In the book of Job, Job, who was called a good and faithful man, a friend of God by God himself faced as many difficulties, and as much pain as any person could ever face in life.  God did not immediately interfere. When Job was in one of the hardest times in his life, he faced a call tempting him to give up on God.  Job’s response, “Will we receive good from God but not also receive bad?” (Job 2:10 CEB)

How can someone do this? The Bible is filled with stories of people who do this. Some people say this proves

God does not exist or God does not care. Not so, in fact, it proves just the opposite. The only reason anyone could face these kinds of challenges is if God is with them. God is enabling them. God is strengthening them. God gives life.

The Bible is very clear; the reality is that this life is not an easy life.  God never promises anything different. Jesus warned us that following God would be like carrying a cross.  But Scripture also said, Be strong! Be fearless! Don’t be afraid and don’t be scared by your enemies, because the LORD your God is the one who marches with you. He won’t let you down, and he won’t abandon you. (Deut. 31:6 CEB)

And, “After all, he has said, I will never leave you or abandon you” with the response being, “This is why we can confidently say, The Lord is my helper, and I won’t be afraid. What can people do to me? (Heb. 13:5-6 CEB) And

Jesus himself says to us, “Look, I myself will be with you every day until the end of this present age.” (Matt. 28:20 CEB)

You see, those who draw near to God, who seek God, who live for God, know that whatever we go through in life, God goes with us, and faithfulness and commitment are more rewarding than anything this life offers us.

Why, why is this so? Because there will come a day in which the material treasures of this world will not have meaning.  The only real treasure is the relationship we have with our creator and with those who are part of the unity (not uniformity) this relationship creates. Listen again to verse 8.

This does not sound like a man who has failed. This does not sound like a man with little hope. This does not sound like a man who has been abandoned. This is a song of victory. These are the words of a man who understands what comes next and is already being experienced now, a community of love. A reward that is promised to us.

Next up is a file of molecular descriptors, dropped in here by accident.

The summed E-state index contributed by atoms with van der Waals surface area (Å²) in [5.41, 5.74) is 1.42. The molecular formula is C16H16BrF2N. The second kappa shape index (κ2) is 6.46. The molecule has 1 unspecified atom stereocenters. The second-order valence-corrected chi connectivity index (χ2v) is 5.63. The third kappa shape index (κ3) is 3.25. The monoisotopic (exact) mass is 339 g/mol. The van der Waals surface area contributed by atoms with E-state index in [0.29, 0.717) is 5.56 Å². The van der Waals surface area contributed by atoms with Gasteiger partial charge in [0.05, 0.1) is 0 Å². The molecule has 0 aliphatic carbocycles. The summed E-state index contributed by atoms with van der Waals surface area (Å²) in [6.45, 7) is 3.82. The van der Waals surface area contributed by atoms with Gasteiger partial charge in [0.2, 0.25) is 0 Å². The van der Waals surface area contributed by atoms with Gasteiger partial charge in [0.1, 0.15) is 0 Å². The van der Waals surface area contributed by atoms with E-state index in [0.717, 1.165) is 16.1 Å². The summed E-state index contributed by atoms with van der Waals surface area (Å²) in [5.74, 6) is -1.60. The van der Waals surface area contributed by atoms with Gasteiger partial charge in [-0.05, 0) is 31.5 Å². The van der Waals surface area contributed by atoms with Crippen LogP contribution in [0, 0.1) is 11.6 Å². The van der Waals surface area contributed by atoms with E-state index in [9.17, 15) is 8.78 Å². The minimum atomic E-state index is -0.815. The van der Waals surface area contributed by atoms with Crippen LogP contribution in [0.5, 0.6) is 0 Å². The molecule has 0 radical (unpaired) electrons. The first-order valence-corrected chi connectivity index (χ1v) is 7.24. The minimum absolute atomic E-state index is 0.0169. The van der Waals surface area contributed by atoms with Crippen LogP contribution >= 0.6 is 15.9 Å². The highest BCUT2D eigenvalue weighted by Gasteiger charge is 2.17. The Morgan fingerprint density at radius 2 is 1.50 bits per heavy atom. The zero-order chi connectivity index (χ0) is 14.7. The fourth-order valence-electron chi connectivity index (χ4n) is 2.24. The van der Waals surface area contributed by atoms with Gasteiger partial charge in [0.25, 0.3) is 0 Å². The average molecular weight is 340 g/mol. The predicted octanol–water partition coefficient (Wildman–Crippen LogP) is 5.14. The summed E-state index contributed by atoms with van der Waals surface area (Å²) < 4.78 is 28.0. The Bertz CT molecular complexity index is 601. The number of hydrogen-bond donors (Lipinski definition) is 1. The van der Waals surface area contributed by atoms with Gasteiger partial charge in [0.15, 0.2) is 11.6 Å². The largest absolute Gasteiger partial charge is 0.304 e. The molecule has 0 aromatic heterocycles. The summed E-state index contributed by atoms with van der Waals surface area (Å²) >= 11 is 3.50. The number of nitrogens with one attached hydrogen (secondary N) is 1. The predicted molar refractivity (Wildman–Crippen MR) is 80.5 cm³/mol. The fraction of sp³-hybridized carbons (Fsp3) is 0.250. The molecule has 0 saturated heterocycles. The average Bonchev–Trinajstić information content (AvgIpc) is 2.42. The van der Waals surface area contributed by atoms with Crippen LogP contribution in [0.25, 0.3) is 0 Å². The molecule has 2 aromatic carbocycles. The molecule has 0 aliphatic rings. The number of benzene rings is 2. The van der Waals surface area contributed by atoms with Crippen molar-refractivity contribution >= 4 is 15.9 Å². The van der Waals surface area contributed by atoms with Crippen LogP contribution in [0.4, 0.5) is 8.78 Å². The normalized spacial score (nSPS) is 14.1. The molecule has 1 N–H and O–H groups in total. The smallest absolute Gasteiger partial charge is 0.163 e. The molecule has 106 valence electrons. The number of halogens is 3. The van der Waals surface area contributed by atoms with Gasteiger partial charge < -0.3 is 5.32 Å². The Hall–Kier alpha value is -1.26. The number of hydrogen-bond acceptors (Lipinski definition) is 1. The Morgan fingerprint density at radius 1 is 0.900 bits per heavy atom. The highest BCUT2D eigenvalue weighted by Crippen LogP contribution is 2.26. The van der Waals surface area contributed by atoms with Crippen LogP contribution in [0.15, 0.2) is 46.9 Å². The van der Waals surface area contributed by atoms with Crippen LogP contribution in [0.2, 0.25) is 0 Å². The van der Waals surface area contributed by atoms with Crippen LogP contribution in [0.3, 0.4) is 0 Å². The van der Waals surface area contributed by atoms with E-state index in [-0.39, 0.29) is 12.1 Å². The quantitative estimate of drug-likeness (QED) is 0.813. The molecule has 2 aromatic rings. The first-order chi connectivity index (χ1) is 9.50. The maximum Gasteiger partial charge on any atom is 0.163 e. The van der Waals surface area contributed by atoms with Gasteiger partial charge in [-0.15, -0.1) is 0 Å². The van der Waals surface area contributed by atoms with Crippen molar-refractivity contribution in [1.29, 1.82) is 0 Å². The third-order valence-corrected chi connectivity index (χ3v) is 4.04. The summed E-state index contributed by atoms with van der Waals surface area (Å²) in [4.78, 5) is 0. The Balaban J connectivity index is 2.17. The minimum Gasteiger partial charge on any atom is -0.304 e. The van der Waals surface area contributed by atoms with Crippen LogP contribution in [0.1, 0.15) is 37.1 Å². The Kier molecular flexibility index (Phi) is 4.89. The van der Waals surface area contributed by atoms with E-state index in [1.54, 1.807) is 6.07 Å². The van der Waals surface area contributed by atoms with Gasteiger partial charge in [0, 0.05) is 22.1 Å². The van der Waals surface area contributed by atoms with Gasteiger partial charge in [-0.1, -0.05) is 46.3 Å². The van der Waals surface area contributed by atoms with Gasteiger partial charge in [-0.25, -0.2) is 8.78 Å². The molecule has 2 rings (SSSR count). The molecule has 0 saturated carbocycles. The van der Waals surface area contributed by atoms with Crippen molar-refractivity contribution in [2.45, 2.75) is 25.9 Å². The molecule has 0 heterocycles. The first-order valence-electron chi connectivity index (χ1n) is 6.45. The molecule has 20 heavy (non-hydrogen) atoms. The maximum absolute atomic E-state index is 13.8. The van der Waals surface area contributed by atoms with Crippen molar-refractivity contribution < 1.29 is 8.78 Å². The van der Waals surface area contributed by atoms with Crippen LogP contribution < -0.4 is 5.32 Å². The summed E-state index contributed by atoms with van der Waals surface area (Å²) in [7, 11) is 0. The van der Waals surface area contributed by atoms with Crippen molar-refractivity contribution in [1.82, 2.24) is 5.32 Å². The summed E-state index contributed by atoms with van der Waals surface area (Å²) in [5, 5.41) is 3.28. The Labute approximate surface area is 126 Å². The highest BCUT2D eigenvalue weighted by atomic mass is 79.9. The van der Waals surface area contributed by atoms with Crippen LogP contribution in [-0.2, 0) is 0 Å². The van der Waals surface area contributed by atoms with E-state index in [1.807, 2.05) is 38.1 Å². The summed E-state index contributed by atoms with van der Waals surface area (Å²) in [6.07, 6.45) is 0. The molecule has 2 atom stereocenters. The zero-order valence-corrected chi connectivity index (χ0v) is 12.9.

We live in an age in which many people have little time for God. For many people, God is a push “in case of an emergency” button. Too many people only turn to God, only care about God, when they have exhausted their own resources. And then, if God does help, too many people quickly forget and once again put God on the back burner of their lives.

Paul has called out to God. And even though Paul has been abandoned by many, Paul knows God is always there. Paul knows that what he is going through will show others how to be strong in weakness, how to be confident in vulnerability, and how to see beyond circumstances with eyes of trust, faith, and commitment. As Paul states in his letter to the followers of Jesus in Rome, “I believe that the present suffering is nothing compared to the coming glory that is going to be revealed to us.” (Rom. 8:18 CEB)

Paul tells us He and God had a talk and God told him, “My grace is enough for you because power is made perfect in weakness.” (2 Cor. 12:9 CEB)

God will make us perfect in our weakness if we are open to accepting the relationship Jesus offers us and allow the Spirit of God to lead us toward the perfecting of our faith.

There was a man who asked his wife how many perfect men there are in the world.  The wife replied one less than you do.  No, we will never be perfect, but we can be perfected

The words that Paul writes to Timothy are intended to not only encourage and build the faith of Timothy but for everyone who reads these words. Whatever we face embraced by the faith God grants to those who seek the divine, we will not be overcome. It will be worth it.

“And let us not grow weary of doing good, for in due season we will reap, if we do not give up.” (Gal. 6:9 ESV)

It is easy to grow weary.  It can be easy to give up, especially when our relationship with God is stagnated or merely a religion of rules and rituals. But let us remember, “but those who hope in the LORD will renew their strength; they will fly up on wings like eagles; they will run and not be tired; they will walk and not be weary.” (Isa. 40:31 CEB)

What about you? Can you say with Paul, I have fought the good fight, finished the race, and kept the faith?” (2 Tim. 4:7 CEB) If not, perhaps it is time to rearrange your life’s values, goals, and choices so that you can.